Co-Preneurship & Sibling Rivalry in Family Business Research: Building or Stumbling Block?
Refereed research paper presented at the Institute for Small Business & Entrepreneurship. Cardiff, UK, 12-13 November.
6 Pages Posted: 22 Jun 2014
Date Written: November 13, 2013
Objectives - This exploratory study draws attention to "sibling" as opposed to the traditional familial orientations that have pervaded the discourse in family business research. The paper poses three key questions revolving around the current trend in family business research: (i) how does sibling rivalry enhance our understanding of the dynamics of family business? (ii) Is sibling rivalry a building or stumbling block in copreneurship? (iii) What lessons can be learnt for the future direction of family business research?
Prior work - Family business research has been predominantly skewed towards succession planning discourse with trajectories enunciating succession from either Father to Daughter (e.g. the Hiltons, Osbornes, Sumner & Shari Redstone); or Father to Son e.g. Rupert & James Murdoch, Lakshmi & Aditya Mittal. Not much consideration has been given to sibling family business let alone rivalry in such businesses.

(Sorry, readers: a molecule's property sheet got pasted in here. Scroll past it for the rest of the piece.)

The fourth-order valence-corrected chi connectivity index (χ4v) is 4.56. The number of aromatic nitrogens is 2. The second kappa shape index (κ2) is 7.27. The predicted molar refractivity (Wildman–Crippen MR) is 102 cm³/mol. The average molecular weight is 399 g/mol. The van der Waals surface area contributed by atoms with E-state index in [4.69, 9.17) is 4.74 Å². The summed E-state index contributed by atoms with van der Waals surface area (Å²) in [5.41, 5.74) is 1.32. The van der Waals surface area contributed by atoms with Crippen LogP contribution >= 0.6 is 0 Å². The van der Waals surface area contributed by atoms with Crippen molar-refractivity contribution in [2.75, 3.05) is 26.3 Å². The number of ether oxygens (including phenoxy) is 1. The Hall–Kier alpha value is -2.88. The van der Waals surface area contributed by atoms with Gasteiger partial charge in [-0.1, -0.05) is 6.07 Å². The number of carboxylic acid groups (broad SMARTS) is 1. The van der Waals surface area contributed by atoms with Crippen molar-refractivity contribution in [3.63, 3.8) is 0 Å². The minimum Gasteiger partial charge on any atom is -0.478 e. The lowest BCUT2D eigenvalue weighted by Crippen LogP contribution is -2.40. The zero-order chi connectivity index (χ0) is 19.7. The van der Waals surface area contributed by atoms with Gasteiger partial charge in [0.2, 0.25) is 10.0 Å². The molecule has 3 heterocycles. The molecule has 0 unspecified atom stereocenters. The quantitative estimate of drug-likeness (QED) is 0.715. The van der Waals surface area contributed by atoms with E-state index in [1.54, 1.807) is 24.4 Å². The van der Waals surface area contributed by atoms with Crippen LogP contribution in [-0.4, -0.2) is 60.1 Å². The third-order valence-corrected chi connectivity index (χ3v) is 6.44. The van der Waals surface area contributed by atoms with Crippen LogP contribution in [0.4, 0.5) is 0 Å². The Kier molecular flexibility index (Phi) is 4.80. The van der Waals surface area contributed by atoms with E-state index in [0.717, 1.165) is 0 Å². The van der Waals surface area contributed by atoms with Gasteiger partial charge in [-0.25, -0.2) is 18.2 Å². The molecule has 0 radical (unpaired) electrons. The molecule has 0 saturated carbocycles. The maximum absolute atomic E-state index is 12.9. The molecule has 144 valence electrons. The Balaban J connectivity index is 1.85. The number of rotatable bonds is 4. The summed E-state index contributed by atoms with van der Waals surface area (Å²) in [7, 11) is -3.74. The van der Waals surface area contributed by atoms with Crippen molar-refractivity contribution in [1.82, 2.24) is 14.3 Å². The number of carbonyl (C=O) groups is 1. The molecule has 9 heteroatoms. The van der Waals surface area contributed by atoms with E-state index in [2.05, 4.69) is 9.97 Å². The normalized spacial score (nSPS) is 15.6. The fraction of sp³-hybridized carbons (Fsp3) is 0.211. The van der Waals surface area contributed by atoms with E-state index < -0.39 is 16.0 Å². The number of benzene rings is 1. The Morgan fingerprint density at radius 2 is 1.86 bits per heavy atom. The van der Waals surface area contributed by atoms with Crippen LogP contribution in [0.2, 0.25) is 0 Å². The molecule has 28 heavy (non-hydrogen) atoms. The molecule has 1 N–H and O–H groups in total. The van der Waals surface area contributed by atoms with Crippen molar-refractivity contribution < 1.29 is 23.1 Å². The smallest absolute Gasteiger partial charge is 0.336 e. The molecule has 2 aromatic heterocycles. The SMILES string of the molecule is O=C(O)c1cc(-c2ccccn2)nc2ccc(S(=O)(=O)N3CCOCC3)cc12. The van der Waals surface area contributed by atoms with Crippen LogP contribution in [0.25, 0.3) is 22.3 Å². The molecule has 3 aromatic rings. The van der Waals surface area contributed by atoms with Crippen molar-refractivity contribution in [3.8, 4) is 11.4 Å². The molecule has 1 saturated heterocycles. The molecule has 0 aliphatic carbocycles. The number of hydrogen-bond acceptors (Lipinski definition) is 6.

Approach - The study is conceptual, based on a qualitative enquiry drawing upon case illustrations of "copreneurship" amongst siblings (i.e. brothers, sisters or a combination of these). This is also backed by additional insight from a CNBC profiling of "famous family business feuds."
Results - Entrepreneurship is fast-transcending the familiar family business orientations towards "sibling" collaborations and/or rivalries as in the case of Indian giants (such as the Tata brothers; Ambanis, and Hinduja brothers etc) and Arab conglomerates (e.g. the Arab world siblings such as the Al Futtaim brothers in the UAE).
Implications - While most of the examples outlined in this study are based on sibling rivalry and/or collaboration, from notable family businesses with a South Asia pedigree, there are still implications for future research into the subject of family business. For example, a comparative study of sibling copreneurship versus couple (husband and wife) copreneurship may yet reveal some unanticipated results that would enhance the development of family business research.
Value - This exploratory study provides a pioneering attempt to establish whether success or failure of sibling business differs from what is arguably the status quo in family business research - i.e. instances of succession. As a consequence, the study provides fresh insights into potential "new realities" confronting family business research taken from the purview of the concept of "sibling rivalry."
Keywords: Copreneurship; Sibling rivalry; Family business; Conceptual paper; Qualitative study
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